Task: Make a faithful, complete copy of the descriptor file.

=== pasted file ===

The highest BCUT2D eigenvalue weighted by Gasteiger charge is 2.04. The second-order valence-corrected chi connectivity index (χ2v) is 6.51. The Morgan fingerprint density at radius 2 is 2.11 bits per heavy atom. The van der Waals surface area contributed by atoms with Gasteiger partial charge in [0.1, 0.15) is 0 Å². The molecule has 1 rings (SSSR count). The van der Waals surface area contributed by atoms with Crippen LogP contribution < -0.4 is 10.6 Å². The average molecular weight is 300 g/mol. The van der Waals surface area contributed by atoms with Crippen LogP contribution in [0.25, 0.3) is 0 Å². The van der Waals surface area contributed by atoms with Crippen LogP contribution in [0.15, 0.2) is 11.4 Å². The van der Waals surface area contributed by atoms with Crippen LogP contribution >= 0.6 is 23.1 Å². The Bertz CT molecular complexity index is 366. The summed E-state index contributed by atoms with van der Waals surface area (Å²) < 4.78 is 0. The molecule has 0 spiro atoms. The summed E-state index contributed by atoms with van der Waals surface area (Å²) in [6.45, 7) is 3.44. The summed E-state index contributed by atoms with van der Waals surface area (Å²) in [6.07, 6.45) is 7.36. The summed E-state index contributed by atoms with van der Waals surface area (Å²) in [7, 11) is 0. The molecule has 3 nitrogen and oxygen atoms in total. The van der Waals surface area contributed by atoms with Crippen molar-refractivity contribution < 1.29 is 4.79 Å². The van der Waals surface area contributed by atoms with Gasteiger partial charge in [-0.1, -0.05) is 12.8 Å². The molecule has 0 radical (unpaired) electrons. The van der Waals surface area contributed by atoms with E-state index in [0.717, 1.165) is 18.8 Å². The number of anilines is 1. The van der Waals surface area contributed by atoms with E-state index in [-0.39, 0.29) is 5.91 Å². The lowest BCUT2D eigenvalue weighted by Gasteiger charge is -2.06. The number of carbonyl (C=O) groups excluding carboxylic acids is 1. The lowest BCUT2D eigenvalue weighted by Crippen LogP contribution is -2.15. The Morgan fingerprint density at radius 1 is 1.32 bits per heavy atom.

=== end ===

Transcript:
The highest BCUT2D eigenvalue weighted by Gasteiger charge is 2.04. The second-order valence-corrected chi connectivity index (χ2v) is 6.51. The Morgan fingerprint density at radius 2 is 2.11 bits per heavy atom. The van der Waals surface area contributed by atoms with Gasteiger partial charge in [0.1, 0.15) is 0 Å². The molecule has 1 rings (SSSR count). The van der Waals surface area contributed by atoms with Crippen LogP contribution < -0.4 is 10.6 Å². The average molecular weight is 300 g/mol. The van der Waals surface area contributed by atoms with Crippen LogP contribution in [0.25, 0.3) is 0 Å². The van der Waals surface area contributed by atoms with Crippen LogP contribution in [0.15, 0.2) is 11.4 Å². The van der Waals surface area contributed by atoms with Crippen LogP contribution >= 0.6 is 23.1 Å². The Bertz CT molecular complexity index is 366. The summed E-state index contributed by atoms with van der Waals surface area (Å²) < 4.78 is 0. The molecule has 0 spiro atoms. The summed E-state index contributed by atoms with van der Waals surface area (Å²) in [6.45, 7) is 3.44. The summed E-state index contributed by atoms with van der Waals surface area (Å²) in [6.07, 6.45) is 7.36. The summed E-state index contributed by atoms with van der Waals surface area (Å²) in [7, 11) is 0. The molecule has 3 nitrogen and oxygen atoms in total. The van der Waals surface area contributed by atoms with Crippen molar-refractivity contribution < 1.29 is 4.79 Å². The van der Waals surface area contributed by atoms with Gasteiger partial charge in [-0.1, -0.05) is 12.8 Å². The molecule has 0 radical (unpaired) electrons. The van der Waals surface area contributed by atoms with E-state index in [0.717, 1.165) is 18.8 Å². The number of anilines is 1. The van der Waals surface area contributed by atoms with E-state index in [-0.39, 0.29) is 5.91 Å². The lowest BCUT2D eigenvalue weighted by Gasteiger charge is -2.06. The number of carbonyl (C=O) groups excluding carboxylic acids is 1. The lowest BCUT2D eigenvalue weighted by Crippen LogP contribution is -2.15. The Morgan fingerprint density at radius 1 is 1.32 bits per heavy atom.